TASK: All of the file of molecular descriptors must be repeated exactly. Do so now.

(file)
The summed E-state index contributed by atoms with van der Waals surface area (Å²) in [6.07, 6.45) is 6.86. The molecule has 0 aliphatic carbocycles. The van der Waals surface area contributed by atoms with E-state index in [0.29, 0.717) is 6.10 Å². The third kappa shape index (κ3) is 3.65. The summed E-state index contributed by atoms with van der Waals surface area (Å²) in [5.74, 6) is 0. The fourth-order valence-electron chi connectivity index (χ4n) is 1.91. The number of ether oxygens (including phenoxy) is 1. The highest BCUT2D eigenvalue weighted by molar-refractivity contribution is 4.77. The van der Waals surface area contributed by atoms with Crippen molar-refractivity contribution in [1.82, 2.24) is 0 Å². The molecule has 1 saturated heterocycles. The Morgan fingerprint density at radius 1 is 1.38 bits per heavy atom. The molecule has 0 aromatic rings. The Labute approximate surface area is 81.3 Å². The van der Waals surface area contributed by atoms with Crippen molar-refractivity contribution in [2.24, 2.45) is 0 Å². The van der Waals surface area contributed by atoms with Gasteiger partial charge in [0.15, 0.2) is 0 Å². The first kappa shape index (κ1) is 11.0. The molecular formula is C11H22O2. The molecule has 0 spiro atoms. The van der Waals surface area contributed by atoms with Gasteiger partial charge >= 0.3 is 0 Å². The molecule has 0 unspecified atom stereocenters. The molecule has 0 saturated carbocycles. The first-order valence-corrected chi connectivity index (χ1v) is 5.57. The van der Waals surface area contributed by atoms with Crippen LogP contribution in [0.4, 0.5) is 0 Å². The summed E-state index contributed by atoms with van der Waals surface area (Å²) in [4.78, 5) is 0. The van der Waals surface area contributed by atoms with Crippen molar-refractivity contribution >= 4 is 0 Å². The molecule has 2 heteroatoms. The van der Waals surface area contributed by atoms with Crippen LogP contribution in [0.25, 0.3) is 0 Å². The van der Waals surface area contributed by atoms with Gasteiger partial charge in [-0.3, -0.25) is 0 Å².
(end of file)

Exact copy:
The summed E-state index contributed by atoms with van der Waals surface area (Å²) in [6.07, 6.45) is 6.86. The molecule has 0 aliphatic carbocycles. The van der Waals surface area contributed by atoms with E-state index in [0.29, 0.717) is 6.10 Å². The third kappa shape index (κ3) is 3.65. The summed E-state index contributed by atoms with van der Waals surface area (Å²) in [5.74, 6) is 0. The fourth-order valence-electron chi connectivity index (χ4n) is 1.91. The number of ether oxygens (including phenoxy) is 1. The highest BCUT2D eigenvalue weighted by molar-refractivity contribution is 4.77. The van der Waals surface area contributed by atoms with Crippen molar-refractivity contribution in [1.82, 2.24) is 0 Å². The molecule has 1 saturated heterocycles. The Morgan fingerprint density at radius 1 is 1.38 bits per heavy atom. The molecule has 0 aromatic rings. The Labute approximate surface area is 81.3 Å². The van der Waals surface area contributed by atoms with Crippen molar-refractivity contribution in [2.24, 2.45) is 0 Å². The van der Waals surface area contributed by atoms with Gasteiger partial charge in [0.15, 0.2) is 0 Å². The first kappa shape index (κ1) is 11.0. The molecular formula is C11H22O2. The molecule has 0 spiro atoms. The van der Waals surface area contributed by atoms with Gasteiger partial charge >= 0.3 is 0 Å². The molecule has 0 unspecified atom stereocenters. The molecule has 0 saturated carbocycles. The first-order valence-corrected chi connectivity index (χ1v) is 5.57. The van der Waals surface area contributed by atoms with Crippen LogP contribution in [0.4, 0.5) is 0 Å². The summed E-state index contributed by atoms with van der Waals surface area (Å²) in [4.78, 5) is 0. The van der Waals surface area contributed by atoms with Crippen molar-refractivity contribution >= 4 is 0 Å². The molecule has 2 heteroatoms. The van der Waals surface area contributed by atoms with Crippen LogP contribution in [0.25, 0.3) is 0 Å². The van der Waals surface area contributed by atoms with Gasteiger partial charge in [-0.3, -0.25) is 0 Å².